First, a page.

Well done, Carl!

 

Good Buddy glides through a serene Essex Harbor. Wind and waves? She likes those, too, as I recently discovered. Photo by Tom Belcher

Frequent readers of this magazine know I bought my “big” boat, a 1966 Pearson Commander, four years ago for $750. They also know, thanks to this space, that most of the sailing I do is here in Essex Harbor on the Connecticut River, where the boat lives on a mooring in the summer. It’s not that I wouldn’t rather be sailing on Long Island Sound; I just rarely have the time for the two-hour round trip. And, besides, I really enjoy our late-afternoon harbor cruises.

So, in short, I have a beater boat that rarely leaves the river. Which, given the boat’s fairly distinguished pedigree, sometimes seems a shame. Good Buddy – I believe she was named by the Sea Scouts who owned her before me – was built as a daysailer, but she’s capable of so much more. In the ’90s a guy named Zoltan Gyurko sailed one nearly around the world, and the Commander was reportedly designer Carl Alberg’s favorite boat. When you think of the amazing designs that came off Alberg’s board over the years, that’s pretty heady stuff.

I recently wrote a feature-length “review” of the Pearson Commander for “Practical Sailor” magazine. They maintain an extensive archive of old boats, and asked me to write a review of the Commander after realizing they didn’t have one.

During the writing process I was in touch with a gentleman who used to own one in San Francisco. Something Commander owners always say regarding these fairly heavy, full-keeled boats is that they “like a blow,” and this fellow said as much, claiming he was always the last one to reef on windy San Francisco Bay. Based on Good Buddy’s performance in Essex Harbor I’ve always suspected as much, but never knew first-hand.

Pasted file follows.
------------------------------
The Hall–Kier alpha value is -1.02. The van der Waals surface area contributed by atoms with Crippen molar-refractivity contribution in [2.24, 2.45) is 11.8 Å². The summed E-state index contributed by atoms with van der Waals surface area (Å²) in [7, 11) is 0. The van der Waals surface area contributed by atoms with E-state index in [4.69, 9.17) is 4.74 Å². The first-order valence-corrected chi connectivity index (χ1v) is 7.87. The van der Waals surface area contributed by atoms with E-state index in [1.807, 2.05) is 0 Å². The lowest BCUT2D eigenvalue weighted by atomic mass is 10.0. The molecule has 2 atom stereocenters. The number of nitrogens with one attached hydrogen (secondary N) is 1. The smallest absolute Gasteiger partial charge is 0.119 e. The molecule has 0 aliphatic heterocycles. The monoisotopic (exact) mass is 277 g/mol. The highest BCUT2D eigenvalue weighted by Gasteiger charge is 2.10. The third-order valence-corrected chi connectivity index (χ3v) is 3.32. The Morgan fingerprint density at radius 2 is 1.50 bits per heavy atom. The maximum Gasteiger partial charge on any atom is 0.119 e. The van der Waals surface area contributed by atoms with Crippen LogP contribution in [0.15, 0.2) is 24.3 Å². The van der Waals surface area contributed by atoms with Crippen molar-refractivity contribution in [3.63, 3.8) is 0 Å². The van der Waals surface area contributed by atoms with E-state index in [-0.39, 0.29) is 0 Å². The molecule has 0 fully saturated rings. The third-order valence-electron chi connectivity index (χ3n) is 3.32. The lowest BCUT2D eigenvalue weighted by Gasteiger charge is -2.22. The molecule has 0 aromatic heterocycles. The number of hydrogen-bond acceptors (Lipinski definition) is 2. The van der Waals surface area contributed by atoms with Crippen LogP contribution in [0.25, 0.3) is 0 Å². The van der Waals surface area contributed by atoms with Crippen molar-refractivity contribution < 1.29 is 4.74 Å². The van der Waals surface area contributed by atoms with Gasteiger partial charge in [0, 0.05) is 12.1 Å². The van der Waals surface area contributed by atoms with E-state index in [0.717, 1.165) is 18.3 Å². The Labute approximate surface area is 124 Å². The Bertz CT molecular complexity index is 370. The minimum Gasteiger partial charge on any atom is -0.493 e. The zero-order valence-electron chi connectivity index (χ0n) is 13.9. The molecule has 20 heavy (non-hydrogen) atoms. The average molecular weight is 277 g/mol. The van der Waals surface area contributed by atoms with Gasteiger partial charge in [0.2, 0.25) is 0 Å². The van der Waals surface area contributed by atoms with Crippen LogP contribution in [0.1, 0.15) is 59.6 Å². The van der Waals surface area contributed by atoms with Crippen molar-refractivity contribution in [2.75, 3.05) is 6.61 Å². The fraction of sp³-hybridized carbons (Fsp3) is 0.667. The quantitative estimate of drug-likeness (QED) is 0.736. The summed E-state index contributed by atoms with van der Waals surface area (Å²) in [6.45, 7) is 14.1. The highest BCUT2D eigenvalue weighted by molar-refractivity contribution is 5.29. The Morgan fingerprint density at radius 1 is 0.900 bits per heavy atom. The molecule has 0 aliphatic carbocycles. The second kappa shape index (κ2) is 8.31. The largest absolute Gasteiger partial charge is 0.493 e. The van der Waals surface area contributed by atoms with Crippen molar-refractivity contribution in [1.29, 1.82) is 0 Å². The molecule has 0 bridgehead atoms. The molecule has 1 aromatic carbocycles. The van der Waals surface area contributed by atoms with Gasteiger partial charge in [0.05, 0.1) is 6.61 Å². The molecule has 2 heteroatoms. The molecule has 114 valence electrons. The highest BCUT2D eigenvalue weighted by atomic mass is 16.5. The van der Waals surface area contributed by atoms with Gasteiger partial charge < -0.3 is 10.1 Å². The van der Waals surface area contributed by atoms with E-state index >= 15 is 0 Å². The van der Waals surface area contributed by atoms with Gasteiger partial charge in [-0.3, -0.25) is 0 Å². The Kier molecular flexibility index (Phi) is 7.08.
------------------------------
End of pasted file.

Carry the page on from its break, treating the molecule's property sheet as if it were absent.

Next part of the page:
Until now.

Several weeks ago my buddy, Tom, and I took all five of our kids, aged seven to 13, out to Long Island Sound. The marine forecast said 10-15, with possible gusts to 25. It’s a habit of mine when visiting the Sound to subtract five knots across the board, so I realistically expected 5-10, with gusts to 20. Maybe. Theoretically, a walk in the park for Good Buddy.

Except we tore down the river under sail in what was easily a steady 15-knot breeze. Once in the Sound, after the sun disappeared and the sky became ominously gray, with pockets of rain visible on the horizon, the wind jumped to a steady 20-25, with gusts of at least 30. That is, it became quite nautical. Eventually, seas built to six feet. Tom was cool as a cucumber, but I was recalling all the boat’s known weak points I’d just researched for the “Practical Sailor” article as we power-reached toward Long Island. Twice we surfed down overtaking waves. Stodgy old Good Buddy, surfing? Oh, God, I thought, please let the poorly designed backstay tabbing hold this time. I’ve got a v-berth full of kids!

Ah, yes, about those kids. Up in the pointy end they were having the time of their lives, like they were on an amusement park ride. At one point, though, my son yelled, “Lily’s breathing under water!” which immediately had me demanding clarification. All it meant was that a portlight was briefly under water. I cracked the main, wishing I’d had the good sense to reef before leaving the river.

We tacked. Good Buddy was occasionally overpowered, but she bucked her way into the oncoming swell as advertised: as though on rails, with little weather helm. The boat’s low freeboard saw to it that we got wet, but, then again, we were already soaked from being out in the rain. What a fine machine Alberg created, I thought, as this time Noah yelled, “Abby’s gonna puke!”

Of course. It had gotten so quiet down there. Two of them were ill. Brought topside in their lifejackets, they soon recovered.

There’s always another hurdle while sailing, of course. Ours was that the outboard, so reliable for years, wouldn’t start at the mouth of the river. On our third attempt we were finally able to beat in between the breakwaters against a strong outgoing tide, and five short tacks later we’d cleared the inner lighthouse. After pinching for what seemed like an eternity, we could finally ease sheets. A police boat shadowed us all the way in, unsure as to our intentions. Heck, I wasn’t sure myself.

The story ends with a running motor on flat water, and two stiff jiggers of rum (for the adults) to assuage frayed nerves. A happy ending, I’d say.

Those of you who subscribe to “Practical Sailor,” look for my review.

Every claim I make there, apparently, is true.

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